Dir: Eli Roth
Star: Lauren German, Roger Bart, Bijou Phillips, Vera Jordanova
There is one sequence in this sequel which is totally exquisite, being both extremely disturbing and completely hypnotic, to the extent that you don’t want to watch, but you can’t not watch either. It’s the essence of horror, and for about three minutes, this film grasps the concept. It involves two nude women and a scythe: you’ll know when you see it. I was certainly hoping for a lot more, given that British MP Charles Walker described it thus: “From beginning to end it depicts obscene, misogynistic acts of brutality against women — an hour and a half of brutality.” Of course, he hadn’t actually seen the movie, and the reality is, a grand total of one female is tortured on-screen.
The film does center on three women who, more or less, go through the same experience as the young men in the original – lured to Slovakia, in order to provide material for an operation that sells the experence of committing murder, to those who can afford it. That said, it certainly isn’t the “torture porn” people like the MP quoted above would have you believe. Hell, you can’t buy a blurb for your DVD like that. Indeed, it may actually be more restrained, for the most part, in its depictions: maybe since we’ve been there before, the basic concept is deemed already to be clear. The weaknesses are the weaknesses of the first; we don’t care enough about the characters, and can only muster a passing, vague sense of threat. The addition to the mix here is more background on the killers, in particular a pair of Americans, one of whom (Bart) is beginning to have second thoughts about the trip.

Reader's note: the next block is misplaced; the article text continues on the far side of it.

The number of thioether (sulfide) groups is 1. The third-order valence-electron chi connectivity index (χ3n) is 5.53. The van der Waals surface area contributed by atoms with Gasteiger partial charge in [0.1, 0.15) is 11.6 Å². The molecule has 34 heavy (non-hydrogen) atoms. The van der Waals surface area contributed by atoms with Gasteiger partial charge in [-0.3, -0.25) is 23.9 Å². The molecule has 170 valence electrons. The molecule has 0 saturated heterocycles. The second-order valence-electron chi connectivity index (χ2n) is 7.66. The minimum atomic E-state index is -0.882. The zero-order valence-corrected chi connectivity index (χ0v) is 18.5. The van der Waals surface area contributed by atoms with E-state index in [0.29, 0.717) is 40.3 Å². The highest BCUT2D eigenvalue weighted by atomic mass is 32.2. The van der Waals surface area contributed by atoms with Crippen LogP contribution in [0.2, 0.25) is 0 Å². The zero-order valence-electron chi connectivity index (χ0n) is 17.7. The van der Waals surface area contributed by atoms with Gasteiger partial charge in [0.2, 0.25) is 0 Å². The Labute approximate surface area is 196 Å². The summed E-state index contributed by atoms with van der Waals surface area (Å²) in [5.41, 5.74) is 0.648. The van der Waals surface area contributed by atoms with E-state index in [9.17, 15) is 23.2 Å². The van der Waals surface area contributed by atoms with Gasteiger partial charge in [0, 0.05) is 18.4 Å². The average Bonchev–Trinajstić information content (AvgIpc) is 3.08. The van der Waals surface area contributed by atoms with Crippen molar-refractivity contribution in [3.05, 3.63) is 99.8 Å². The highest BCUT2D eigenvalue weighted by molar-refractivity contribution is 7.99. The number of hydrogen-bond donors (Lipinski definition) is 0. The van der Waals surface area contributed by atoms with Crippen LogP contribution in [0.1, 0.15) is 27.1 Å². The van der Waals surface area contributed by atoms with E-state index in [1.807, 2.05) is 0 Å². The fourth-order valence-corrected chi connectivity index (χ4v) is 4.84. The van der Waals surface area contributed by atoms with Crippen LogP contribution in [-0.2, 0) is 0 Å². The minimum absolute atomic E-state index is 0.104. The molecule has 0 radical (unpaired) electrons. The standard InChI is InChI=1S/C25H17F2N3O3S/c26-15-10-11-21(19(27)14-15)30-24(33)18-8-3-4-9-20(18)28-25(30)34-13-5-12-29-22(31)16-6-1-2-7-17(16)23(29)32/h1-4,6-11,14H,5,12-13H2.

Anyone hoping for a journey into the heart of darkness, to investigate why someone would do so, will be disappointed: the explanation turns out to be sadly prosaic. It’s also pretty talky, with the girls yakking far beyond what is necessary – the original, at least went for gratuitous T&A to tide the viewer over until the splatter. There’s the expected presence of cult names to give the fanboys something to feel superior about, and Quentin Tarantino will get to cash a cheque thanks to the usage of some footage from Pulp Fiction. Maybe he should send it to the Slovakian Tourist Board: I sense they need to do some damage control in the wake of this series.